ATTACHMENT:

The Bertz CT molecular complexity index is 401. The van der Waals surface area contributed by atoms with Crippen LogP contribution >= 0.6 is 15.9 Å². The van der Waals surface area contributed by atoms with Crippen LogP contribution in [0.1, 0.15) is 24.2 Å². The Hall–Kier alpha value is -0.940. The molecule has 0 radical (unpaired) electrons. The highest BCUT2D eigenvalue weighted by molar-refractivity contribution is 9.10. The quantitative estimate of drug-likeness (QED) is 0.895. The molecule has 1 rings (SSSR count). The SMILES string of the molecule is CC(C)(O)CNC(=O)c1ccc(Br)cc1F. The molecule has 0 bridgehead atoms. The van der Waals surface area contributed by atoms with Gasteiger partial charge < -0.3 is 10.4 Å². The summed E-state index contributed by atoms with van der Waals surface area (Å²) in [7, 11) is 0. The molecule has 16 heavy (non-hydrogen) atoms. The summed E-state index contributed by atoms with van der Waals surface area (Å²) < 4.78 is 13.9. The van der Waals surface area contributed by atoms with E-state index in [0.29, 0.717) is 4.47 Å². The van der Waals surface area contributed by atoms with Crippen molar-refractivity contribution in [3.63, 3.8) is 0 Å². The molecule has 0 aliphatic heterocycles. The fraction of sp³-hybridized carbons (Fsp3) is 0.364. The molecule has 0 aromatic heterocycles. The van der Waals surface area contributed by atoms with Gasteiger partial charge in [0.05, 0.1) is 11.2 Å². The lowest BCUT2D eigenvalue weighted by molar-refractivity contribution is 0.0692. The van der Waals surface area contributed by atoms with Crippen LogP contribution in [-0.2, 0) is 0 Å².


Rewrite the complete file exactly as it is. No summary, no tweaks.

The Bertz CT molecular complexity index is 401. The van der Waals surface area contributed by atoms with Crippen LogP contribution >= 0.6 is 15.9 Å². The van der Waals surface area contributed by atoms with Crippen LogP contribution in [0.1, 0.15) is 24.2 Å². The Hall–Kier alpha value is -0.940. The molecule has 0 radical (unpaired) electrons. The highest BCUT2D eigenvalue weighted by molar-refractivity contribution is 9.10. The quantitative estimate of drug-likeness (QED) is 0.895. The molecule has 1 rings (SSSR count). The SMILES string of the molecule is CC(C)(O)CNC(=O)c1ccc(Br)cc1F. The molecule has 0 bridgehead atoms. The van der Waals surface area contributed by atoms with Gasteiger partial charge < -0.3 is 10.4 Å². The summed E-state index contributed by atoms with van der Waals surface area (Å²) in [7, 11) is 0. The molecule has 16 heavy (non-hydrogen) atoms. The summed E-state index contributed by atoms with van der Waals surface area (Å²) < 4.78 is 13.9. The van der Waals surface area contributed by atoms with E-state index in [0.29, 0.717) is 4.47 Å². The van der Waals surface area contributed by atoms with Crippen molar-refractivity contribution in [3.63, 3.8) is 0 Å². The molecule has 0 aliphatic heterocycles. The fraction of sp³-hybridized carbons (Fsp3) is 0.364. The molecule has 0 aromatic heterocycles. The van der Waals surface area contributed by atoms with Gasteiger partial charge in [0.05, 0.1) is 11.2 Å². The lowest BCUT2D eigenvalue weighted by molar-refractivity contribution is 0.0692. The van der Waals surface area contributed by atoms with Crippen LogP contribution in [-0.2, 0) is 0 Å².